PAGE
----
New Craft Brewery Facing Contention From Nearby Churches Claiming It Will Bring “Crime And Violence”

RealClear Staff


     Ocoee, Florida, commissioners’ time was taken for nearly two hours when listening to residents vehemently ramble on about their opposition to a waiver request entailing the location of a forthcoming microbrewery in downtown Ocoee.

[Photo: Orlando Sentinel]

Toll Road Brewery plans on popping up at the corner of McKey Street & Cumberland Avenue on August 1, 2017 and was approved with the special waver—a 4-1 vote. This city-approved waiver will allow the brewery to not be far from four churches and mosques. However, the community has a code prohibiting proprietors to sell alcoholic or intoxicating beverages within 1,000 feet of a church and/or school—the brewery’s still being built.

But locals are balking that this craft-beer building could cause a crime wave with violence—and the potential, parking issues it could create. (Where will folks find a place to park...??)

 “If this business must come, let it not come in our backyard where it will be encroaching on us, and we’re being told our opinions don’t matter,” First Baptist Church of Ocoee pastor’s wife, Angela Harris, said. “I’m asking you to please uphold the ordinances of the city.”

However, the forthcoming foam factory does have some supporters—four residents (including restaurant-owner Juan Riose). The pro-brewery people pointed out Ocoee needing the business to boost tax revenue, burgeon more business, and accentuate downtown Ocoee, where folks will want to frequent and spend money. The support has seen some great points:

“In terms of churches being nearby, I don’t understand why that’s an issue. ... A business like this should not have to run based on what a group wants them to. This is a business that will be paying taxes, and they should be able to run their business the way they want. ... This is a great thing for Ocoee, and I hope you strongly consider bringing this here to make sure that Ocoee can prosper and move forward.”

[First Baptist Church of Ocoee, where Angela & Bob Harris stand in opposition | Source:]

Additionally, it’s not like Toll Road Brewery’s big wigs are outsiders. The microbrewery management, Duane Morin, David Strickland and Russ Balazs, are Ocoee locals. They’re also home brewers who’ve been making DIY mash and wowing craft-beer festivals with their wares for about 12 years. They’ve now decided to share the love and lucrativeness with downtown Ocoee, as the area’s undergoing revitalization plans.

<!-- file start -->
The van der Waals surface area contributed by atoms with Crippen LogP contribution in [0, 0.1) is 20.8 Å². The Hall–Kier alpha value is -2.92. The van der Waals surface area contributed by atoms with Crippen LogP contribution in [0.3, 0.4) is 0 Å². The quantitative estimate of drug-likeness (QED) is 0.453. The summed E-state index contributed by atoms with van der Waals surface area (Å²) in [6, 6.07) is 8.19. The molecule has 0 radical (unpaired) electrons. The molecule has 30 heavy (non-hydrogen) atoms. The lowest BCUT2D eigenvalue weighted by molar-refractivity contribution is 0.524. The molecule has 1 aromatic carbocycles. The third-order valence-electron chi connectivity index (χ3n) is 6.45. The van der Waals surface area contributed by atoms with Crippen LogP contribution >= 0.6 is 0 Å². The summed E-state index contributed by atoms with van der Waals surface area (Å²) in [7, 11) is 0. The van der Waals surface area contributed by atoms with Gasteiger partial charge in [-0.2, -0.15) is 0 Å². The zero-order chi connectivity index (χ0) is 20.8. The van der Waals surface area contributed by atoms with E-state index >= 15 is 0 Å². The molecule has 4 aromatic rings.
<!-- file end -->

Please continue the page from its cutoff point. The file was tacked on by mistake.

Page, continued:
Their early steps in securing the business are being cradled in controversy, but they confidently counter the claims of creating crime and violence by citing statistics. This research showed 47 percent of the US craft-brewery market is made possible by college-educated millennials. The Toll Road trio also assured their brewery will charge a premium for their pours and put a strict rule on closing early.

“We are not a bar,” Morin said, during public comment in the standing-room-only commission chambers. “We do not serve alcohol. We are not open until 2 o’clock in the morning. ... It’s a premium product at a premium price. There are no happy hours. There are no $2 drinks; it’s typically $6 (or more).”

[Toll Road's trio at the Ocoee Commission Chambers | Source: Toll Road Brewery Twitter]

Morin emphasized their hours and premium prices are to negate negative people from coming to the craft brewery. Additionally, he offered facts on the huge, economic incentive and social-aspect benefits craft breweries often add to small towns.

“You know, I understand their concerns,” Morin said. “But like I said in the meeting, if anybody [who] had those concerns were to take 10 minutes of their time to Google the impact of a craft brewery on a community or if a craft brewery increases crime, they will find there’s no evidence to back it up.”



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